A large mouth bass grown in a 90 gallon tank would probably survive about 50-60% of its expected life span of 20+ years.  They need about 150 gallons to survive.  A largemouth in a 10 gallon tank would likely live about 3-6 months. 

You are breaking the law, you are violating Badman's regulations and you are killing protected fish.  I think you should reconsider your opening statement.  Please put the fish back where you got them, and do some research.  You might want to start with your local game warden.
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kibensis101
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« Reply #5 on: August 09, 2008, 11:25:03 AM »

I agree with everybody that has replied...   A large mouth bass can reach a size of 30 inches in the wild if food, cover, and habitat checks out ok... I caught one here in Wisconsin that was 26 inches...  A largemouth bass shouldn't be kept in any size Aquarium.... If you must keep one it must be at least 220 gallons...   Not a small 10 gallon....   
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« Reply #6 on: August 09, 2008, 11:40:38 AM »

According to the Texas Sate Parks and Wildlife web page it is against Texas State Law to be in possession of any largemouth bass under 14 inches.  Your profile says you live in Texas.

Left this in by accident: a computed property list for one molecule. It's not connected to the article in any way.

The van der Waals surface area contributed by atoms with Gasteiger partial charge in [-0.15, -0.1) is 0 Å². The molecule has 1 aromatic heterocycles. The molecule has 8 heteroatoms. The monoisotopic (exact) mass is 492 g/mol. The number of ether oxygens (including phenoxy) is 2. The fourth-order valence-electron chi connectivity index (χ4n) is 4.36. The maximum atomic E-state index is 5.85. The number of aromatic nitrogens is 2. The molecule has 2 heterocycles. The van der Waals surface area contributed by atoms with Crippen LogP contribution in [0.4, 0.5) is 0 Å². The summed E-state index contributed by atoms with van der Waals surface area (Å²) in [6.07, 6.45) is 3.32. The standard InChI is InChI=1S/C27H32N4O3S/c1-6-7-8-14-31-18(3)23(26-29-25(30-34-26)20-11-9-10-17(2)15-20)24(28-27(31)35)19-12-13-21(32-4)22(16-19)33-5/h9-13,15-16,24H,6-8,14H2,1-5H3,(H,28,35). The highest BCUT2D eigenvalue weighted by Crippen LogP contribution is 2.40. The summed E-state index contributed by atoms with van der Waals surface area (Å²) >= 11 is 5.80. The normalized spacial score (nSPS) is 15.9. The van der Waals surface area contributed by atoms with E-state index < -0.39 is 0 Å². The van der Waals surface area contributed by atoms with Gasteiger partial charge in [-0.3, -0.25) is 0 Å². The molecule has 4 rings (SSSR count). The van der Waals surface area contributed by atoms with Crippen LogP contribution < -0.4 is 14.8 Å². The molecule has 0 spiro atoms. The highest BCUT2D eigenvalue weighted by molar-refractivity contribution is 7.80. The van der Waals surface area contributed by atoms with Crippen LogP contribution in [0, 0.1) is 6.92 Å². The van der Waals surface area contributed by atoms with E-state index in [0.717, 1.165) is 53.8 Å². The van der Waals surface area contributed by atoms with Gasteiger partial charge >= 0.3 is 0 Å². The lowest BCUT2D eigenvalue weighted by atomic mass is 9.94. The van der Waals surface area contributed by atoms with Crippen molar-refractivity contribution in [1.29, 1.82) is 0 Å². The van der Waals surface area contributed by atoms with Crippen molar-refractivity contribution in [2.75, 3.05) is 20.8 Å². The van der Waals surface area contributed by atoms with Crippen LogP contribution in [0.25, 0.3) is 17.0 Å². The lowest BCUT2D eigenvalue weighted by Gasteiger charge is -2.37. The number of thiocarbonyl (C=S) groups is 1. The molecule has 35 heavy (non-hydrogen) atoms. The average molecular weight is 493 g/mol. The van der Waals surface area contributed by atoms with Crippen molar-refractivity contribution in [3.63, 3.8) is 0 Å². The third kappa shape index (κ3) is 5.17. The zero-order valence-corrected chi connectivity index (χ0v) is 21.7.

http://www.tpwd.state.tx.us/publications/annual/fish/limits_freshwater/index.phtml#limits

Your fish are illegal.
You said you were 13 on one page and 14 on another.  Happy birthday, only backwards!   You are loosing years, I wish I knew how to do that.
 
A large mouth bass grown in a 90 gallon tank would probably survive about 50-60% of its expected life span of 20+ years.  They need about 150 gallons to survive.  A largemouth in a 10 gallon tank would likely live about 3-6 months. 

You are breaking the law, you are violating Badman's regulations and you are killing protected fish.  I think you should reconsider your opening statement.  Please put the fish back where you got them, and do some research.  You might want to start with your local game warden.

he may not be killing protected fish.  in texas you can keep fish if you already own them.  meaning if his family owns the lake, then they own everything in the lake.  that is why you don't need to have a fishing liscence when you fish in your own pond here.  so really the texas government cannot crackdown on him unless he caught it in public lake or a lake where a fishing liscence was needed.